‘Life on land’: the Lao Niu Wetland Protection Project


Lan Keqi


Established in 2004, the Inner Mongolia Lao Niu Foundation works mainly on environmental protection, culture and education, and industry promotion. Its work involves multiple SDGs. As of 2019, it has carried out 255 public welfare projects in 31 provinces in China, and in countries including the United States, Canada, France, Italy, Denmark and Nepal, with its public welfare expenditure totaling RMB 1.515 billion.

Photo credit: Lau Niu Foundation

The Life on Land project was jointly initiated by the Lao Niu Foundation and a number of public sector and academic bodies to promote and protect China’s natural wetland resources.

At present, the country has 5.7959 million hectares of coastal wetlands. These are located in the most economically developed and densely populated areas of China. They have formed an important ecological barrier in these areas and play an irreplaceable role in regulating the climate and maintaining ecological balance. In addition, 246 migratory bird species breed and overwinter in these coastal wetlands , 24 of which are globally threatened. At least 140 coastal wetlands meet the requirements of internationally important wetlands, internationally important bird areas, or the East Asian – Australasian Flyway Partnership (EAAFP) standards. Their importance of their role in ecological protection is therefore evident. However, the outlook is not optimistic.

In the past half century, China has lost 53 per cent of its temperate coastal wetlands.

The main problems are 1) Wetland protection laws and regulations are not complete; 2) Local management capabilities need to be improved 3) Economic development interferes with wetland protection; and 4) Publicity and public education is insufficient.

Because of this, the Coastal Wetland Project has established two phased goals. The first phase (14-17 years) will document the condition of the wetlands through research, share information and experience through the creation of a platform, provide professional training, promote coordinated actions and conduct public advocacy. The second phase (17-20 years) will implement actions on the basis of research to promote effective wetland protection.

The research report of the first phase of the project, China Coastal Wetland Protection and Management Strategy Research, has been published and second-phase projects so far implemented include protection of China’s mangroves, establishing a database of coastal waterbird habitats in China, establishing a standard system for wetland education centres (three wetland education centres have been established so far) and the planning and implementation of the first wetland protection area in Ant Forest, which allows 13 million people to directly participate in an energy exchange, so as to popularise public education and advocacy.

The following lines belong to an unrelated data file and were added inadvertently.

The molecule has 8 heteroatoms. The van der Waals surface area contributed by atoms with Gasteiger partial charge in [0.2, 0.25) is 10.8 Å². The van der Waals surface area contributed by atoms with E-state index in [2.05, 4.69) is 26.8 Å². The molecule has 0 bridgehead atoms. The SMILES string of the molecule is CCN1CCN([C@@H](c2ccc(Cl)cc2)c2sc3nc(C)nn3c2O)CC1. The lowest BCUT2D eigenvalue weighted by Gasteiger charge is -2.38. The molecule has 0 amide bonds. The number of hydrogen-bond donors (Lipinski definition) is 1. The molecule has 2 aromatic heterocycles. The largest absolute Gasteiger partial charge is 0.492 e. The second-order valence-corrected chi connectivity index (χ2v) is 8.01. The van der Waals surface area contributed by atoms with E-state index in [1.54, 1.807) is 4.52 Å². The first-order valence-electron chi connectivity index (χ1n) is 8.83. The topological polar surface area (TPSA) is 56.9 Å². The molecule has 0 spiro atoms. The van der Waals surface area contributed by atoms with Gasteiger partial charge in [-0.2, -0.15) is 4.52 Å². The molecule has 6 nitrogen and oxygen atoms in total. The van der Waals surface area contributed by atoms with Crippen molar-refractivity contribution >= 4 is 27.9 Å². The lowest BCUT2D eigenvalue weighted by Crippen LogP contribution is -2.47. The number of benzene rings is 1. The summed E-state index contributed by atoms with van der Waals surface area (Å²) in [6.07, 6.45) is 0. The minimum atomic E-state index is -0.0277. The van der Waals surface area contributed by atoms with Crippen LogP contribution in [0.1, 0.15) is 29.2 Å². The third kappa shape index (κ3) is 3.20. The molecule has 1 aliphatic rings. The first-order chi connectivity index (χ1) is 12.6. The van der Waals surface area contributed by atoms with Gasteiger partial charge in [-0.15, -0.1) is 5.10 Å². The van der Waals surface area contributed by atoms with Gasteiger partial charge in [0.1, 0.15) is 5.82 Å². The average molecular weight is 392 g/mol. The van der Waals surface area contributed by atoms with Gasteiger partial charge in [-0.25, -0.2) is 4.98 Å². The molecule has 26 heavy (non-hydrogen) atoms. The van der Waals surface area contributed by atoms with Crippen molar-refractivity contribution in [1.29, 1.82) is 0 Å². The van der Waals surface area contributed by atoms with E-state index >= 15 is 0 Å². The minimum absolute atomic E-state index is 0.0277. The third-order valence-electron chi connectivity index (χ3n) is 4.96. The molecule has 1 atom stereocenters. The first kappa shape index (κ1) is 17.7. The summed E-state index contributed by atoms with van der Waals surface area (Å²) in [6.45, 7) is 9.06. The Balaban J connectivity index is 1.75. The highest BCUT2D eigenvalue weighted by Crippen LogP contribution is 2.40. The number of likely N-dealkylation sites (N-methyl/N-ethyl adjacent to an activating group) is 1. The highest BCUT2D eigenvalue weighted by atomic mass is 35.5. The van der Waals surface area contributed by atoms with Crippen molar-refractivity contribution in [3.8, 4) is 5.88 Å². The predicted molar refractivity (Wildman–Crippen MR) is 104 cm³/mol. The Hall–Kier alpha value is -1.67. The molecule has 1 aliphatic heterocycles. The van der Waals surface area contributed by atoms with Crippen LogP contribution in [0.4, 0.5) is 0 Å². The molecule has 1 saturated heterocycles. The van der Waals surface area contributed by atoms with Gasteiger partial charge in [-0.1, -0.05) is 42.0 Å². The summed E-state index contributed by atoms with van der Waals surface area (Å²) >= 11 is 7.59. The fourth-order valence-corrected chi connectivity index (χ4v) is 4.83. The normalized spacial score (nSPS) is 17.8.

The stakeholders of the project include the government, scientific research institutions, the coastal wetland protection network, and public welfare organisations. Among these, the Institute of Geographic Sciences and Natural Resources Research of the Chinese Academy of Sciences, provides expert resources and technical strength to the research. The coastal wetland protection network with 82 members is responsible for coordinating publicity and joint promotion and social organisations carry out projects based on the main findings of the research.

Impacts and challenges

Based on the research report of the first phase, Policy Recommendations to Decision Makers have been submitted to the State Council, the National Development and Reform Commission, the Ministry of Environmental Protection and the major leaders of six provinces and cities including Liaoning, Hebei, Tianjin, Jiangsu, Shanghai and Zhejiang. It has attracted the attention of coastal provinces and municipalities, and provided a reference point for the National Development and Reform Commission and the Ministry of Environmental Protection, and indirectly promoted the State Council’s 2018 Notice of the State Council on Strengthening the Protection of Coastal Wetlands and Strict Control of Reclamation. The impact of the report and the exchanges and advocacy of the project at the international level have contributed to the approval of the Migratory Bird Sanctuaries along the Coast of Yellow Sea‑Bohai Gulf of China to be included in the World Heritage List.

The impact of the project is gradual. The project will continue to play a role in data support and network member collaboration. After the formation of China’s “two horizontal and one vertical” wetland protection pattern in the future, the project will play an even bigger role.

But future wetland protection in China requires constant public advocacy and public participation. From the worldwide aspect, the biggest challenge of the project is the challenge of global cooperation on biodiversity. This is not only an environmental issue, but also a development, economic, security, social and moral issue. If a ‘grey rhino’ event[1] is to be avoided, the protection of wetland, an ecosystem with the richest biodiversity and ecological functions in nature, is urgent.

Lan Keqi is the Project Manager of the Inner Mongolia Lao Niu Foundation.


  1. ^ ‘Grey rhino’ event: a highly probable, yet ignored occurence with a big impact. Unlike so-called ‘black swans’, grey rhinos are not out-of-the-blue surprises, but occur after a series of warning signs and visible evidence.

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